There’s a lot of media that’s pushed forward, that’s very sugar coated, and it’s fun to a certain point, then you realize you’re not getting much from it. It’s not leaving you with anything, you don’t walk away thinking about it. With these type of stories, we want people to leave and still have these thoughts whirring in their head like, “That was a cute family, but damn. I didn’t think about the fact that the pilot just got access to that job because he knew somebody, or he’s part of a family.” That’s something you got to think about and then something you relate to your real life.

Kevin:

How does one become a space pilot, George? You go to MIT, or something?

George Wellor:

Not exactly, Mr. Walker.

Kevin:

What? Cal-Tech?

George Wellor:

I actually, sort of, dropped out.

Kevin:

Dropped out? Out of magna cum laude to just cum laude, you mean? Surely, that’s what you mean.

Atiannah:

Kevin, you don’t need to be a rocket scientist to fly a space shuttle.

Kevin:

Since when?

Atiannah:

The technology has advanced far beyond that point, though you should have aviation experience and a degree.

George Wellor:

And I do. Well, the experience part. I actually passed the proficiency test rather well.

Atiannah:

Regardless, to even take the exam, you usually need a bachelor’s, at least.

George Wellor:

I have my certification in everything, ma’am. My great-uncle is the founder of Blue Orbit, so that got me in the door.

Kevin:

Man, I tell you, white people be failing upward, huh?

Atiannah:

Hush, Kevin.

Rose Eveleth:

That actually leads right into my next question, which was going to be, when people end listening to this episode, what do you hoping that they’re thinking about or feeling at the end of 60 minutes through space?

Safiyah:

I am hoping that they feel seen, and maybe even heard. Something that we’re very proud of is that a woman on Twitter told us that she had a really great experience listening to the episode with her child. It was a Muslim woman and she felt happy that it was appropriate, I guess you could say. That she and her child could imagine themselves in the same situation.

Rose Eveleth:

Just to go back a tiny bit, to the concept of Afro-futurism. Ade, you noted earlier that maybe not everybody knows what that is, so can you define it for us and talk about why it is important to your work?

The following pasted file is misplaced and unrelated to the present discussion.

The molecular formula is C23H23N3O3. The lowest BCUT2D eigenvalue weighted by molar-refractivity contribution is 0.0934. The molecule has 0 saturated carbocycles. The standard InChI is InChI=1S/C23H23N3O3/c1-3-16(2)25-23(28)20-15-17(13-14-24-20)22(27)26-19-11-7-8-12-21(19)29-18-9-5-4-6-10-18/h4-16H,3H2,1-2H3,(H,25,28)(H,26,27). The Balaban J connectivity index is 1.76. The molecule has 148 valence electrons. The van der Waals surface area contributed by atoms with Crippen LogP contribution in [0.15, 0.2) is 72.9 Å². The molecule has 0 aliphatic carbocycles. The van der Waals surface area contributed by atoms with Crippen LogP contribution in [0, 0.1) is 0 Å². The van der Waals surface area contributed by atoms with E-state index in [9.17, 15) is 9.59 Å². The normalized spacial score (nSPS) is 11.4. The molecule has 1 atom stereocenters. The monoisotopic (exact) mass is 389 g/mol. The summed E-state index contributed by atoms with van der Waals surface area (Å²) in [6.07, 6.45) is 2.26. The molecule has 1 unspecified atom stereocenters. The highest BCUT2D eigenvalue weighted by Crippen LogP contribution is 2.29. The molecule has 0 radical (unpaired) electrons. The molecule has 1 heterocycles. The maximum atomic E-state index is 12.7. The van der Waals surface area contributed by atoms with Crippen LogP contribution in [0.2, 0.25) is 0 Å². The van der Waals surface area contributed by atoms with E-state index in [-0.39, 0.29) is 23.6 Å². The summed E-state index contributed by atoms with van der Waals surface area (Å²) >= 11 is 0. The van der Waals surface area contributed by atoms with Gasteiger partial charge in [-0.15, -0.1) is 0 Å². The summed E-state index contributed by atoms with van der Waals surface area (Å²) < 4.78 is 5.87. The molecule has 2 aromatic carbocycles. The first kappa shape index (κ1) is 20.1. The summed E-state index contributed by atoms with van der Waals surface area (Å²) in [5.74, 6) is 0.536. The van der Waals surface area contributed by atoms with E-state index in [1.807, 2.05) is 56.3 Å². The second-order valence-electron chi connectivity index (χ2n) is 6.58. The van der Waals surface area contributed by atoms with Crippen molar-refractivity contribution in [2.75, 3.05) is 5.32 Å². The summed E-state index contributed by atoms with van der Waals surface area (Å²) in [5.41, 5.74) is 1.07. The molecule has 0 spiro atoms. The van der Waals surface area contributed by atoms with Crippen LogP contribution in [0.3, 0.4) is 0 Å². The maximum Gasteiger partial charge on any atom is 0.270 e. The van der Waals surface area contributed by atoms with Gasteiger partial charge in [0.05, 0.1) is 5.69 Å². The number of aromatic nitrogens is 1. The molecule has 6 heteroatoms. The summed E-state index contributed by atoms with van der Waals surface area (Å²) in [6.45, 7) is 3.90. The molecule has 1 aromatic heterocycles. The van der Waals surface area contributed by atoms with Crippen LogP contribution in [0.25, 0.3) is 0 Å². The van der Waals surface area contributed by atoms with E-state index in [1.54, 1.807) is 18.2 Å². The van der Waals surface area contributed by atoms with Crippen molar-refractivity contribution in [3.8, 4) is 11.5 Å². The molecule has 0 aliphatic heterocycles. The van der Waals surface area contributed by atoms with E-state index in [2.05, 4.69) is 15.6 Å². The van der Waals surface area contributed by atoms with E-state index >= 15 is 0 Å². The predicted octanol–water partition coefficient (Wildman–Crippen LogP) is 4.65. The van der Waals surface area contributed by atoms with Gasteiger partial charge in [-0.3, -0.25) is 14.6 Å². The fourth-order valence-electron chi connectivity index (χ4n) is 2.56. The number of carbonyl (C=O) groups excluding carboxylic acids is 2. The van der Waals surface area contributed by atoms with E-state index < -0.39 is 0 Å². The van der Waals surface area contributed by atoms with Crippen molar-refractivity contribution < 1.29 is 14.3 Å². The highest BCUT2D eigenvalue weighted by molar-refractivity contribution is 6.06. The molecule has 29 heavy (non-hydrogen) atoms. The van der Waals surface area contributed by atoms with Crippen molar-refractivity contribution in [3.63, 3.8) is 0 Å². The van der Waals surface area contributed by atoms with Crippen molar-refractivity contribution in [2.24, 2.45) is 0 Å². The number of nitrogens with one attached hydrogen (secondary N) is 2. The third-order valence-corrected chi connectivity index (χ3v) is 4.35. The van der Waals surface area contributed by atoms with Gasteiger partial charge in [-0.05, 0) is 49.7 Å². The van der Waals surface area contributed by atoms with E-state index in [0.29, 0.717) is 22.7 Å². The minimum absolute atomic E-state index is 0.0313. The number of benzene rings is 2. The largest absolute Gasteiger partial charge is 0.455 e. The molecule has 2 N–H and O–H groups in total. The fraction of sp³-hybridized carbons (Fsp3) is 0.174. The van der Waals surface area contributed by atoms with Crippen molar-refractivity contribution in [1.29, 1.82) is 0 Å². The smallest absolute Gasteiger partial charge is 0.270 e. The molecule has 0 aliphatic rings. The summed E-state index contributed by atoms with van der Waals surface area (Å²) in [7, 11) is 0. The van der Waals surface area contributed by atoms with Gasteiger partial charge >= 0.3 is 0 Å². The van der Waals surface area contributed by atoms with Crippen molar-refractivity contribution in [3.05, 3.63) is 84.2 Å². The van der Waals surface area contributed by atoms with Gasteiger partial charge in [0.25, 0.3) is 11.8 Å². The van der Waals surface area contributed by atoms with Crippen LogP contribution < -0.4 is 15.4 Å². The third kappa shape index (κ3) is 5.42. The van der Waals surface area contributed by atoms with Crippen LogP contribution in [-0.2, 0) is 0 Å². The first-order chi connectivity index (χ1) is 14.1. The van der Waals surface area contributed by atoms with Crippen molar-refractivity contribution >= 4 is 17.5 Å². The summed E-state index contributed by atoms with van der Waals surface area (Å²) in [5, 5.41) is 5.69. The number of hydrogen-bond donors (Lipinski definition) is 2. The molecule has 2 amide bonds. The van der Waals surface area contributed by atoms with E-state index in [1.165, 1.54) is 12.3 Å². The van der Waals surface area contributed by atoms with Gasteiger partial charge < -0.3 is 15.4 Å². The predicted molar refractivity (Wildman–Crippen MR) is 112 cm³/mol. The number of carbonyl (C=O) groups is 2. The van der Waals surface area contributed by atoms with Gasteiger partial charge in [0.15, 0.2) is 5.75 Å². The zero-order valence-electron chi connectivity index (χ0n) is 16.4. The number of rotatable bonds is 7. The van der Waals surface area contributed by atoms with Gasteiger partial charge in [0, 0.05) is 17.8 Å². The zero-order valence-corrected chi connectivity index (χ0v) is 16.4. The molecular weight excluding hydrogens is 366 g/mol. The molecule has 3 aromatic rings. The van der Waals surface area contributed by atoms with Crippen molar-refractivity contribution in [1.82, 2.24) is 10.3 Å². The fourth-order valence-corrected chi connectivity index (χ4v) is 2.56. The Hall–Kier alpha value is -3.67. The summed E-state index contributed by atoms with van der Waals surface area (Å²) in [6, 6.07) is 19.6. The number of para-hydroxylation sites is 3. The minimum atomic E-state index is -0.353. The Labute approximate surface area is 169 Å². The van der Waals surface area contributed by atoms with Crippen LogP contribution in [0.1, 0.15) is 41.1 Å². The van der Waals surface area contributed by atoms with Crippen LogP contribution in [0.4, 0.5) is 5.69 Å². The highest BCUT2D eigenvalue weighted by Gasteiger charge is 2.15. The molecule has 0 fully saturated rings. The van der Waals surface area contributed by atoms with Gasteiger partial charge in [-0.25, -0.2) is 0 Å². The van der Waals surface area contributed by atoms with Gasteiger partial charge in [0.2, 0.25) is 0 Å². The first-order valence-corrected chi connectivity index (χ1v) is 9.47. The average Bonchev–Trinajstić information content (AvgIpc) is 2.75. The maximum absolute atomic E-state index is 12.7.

Safiyah:

I like to think of Afro-futurism as a mindset and ideology that you live by towards bettering your future in any kind of way. I’ve been thinking a lot about mundane Afro-futurism, which was talked a lot by Martine Syms who is a artist and writer, who wrote the Mundane Afro-futurist Manifesto. Just bettering your life, and the way you think and perceive and understand and navigate your life.

Ade:

There’s a very literal definition, Mark Dery coined the term back in the ’80s-

Safiyah:

1993.

Ade:

Oh, geez, she got the year on the spot. Back in 1993, he coined the term and it’s really African Americans, or Black folk really, actually, existing in Sci-Fi stories, something related to mysticism sometimes, something related to space. At the same time, I think it’s important, what Safiyah just said, because it’s recapturing the term and changing it as time passes, changing it to fit the needs of us, our Black community. Frankly, Mark Dery was a white man, and what he was seeing was, he was identifying a genre that was… It already existed for a while before then, but he was identifying it at that point of time.

Ade:

That does not necessarily mean that it’s exactly what it is, it’s really up to the Black community to decide what it is, and also, that’s going to change with every decade. Our kids are probably going to have their own definition of Afro-futurism, and that’s completely okay. Generally, for people that have never heard the term, we usually a Black Panther as an example. Truth be told, it is a really good example for what Afro-futurism is in the 2010’s. Now, we’re in 2020, but that’s what we use.

Rose Eveleth:

So a lot of Afro-futuristic work plays with time, and collapses time and moves time, Ytasha Womack talks about Afro-futurism is where the past and the future meet, in her book. I’m curious if you can talk a little bit about… Because there are references to the future and the past in this piece, there’s this reference to I hope things have changed or we’ve come a long way, sort of collapsing down that time as a moment in this piece. I’m curious how you think about playing with time in Obsidian, maybe in the other two episodes it’s a little more obvious, but I’m curious if you can talk a little bit about the linearity of futurism and Sci-Fi, the way it is commonly portrayed, and then the way that you are thinking about it with Obsidian in this Afro-futuristic lens.

Ade: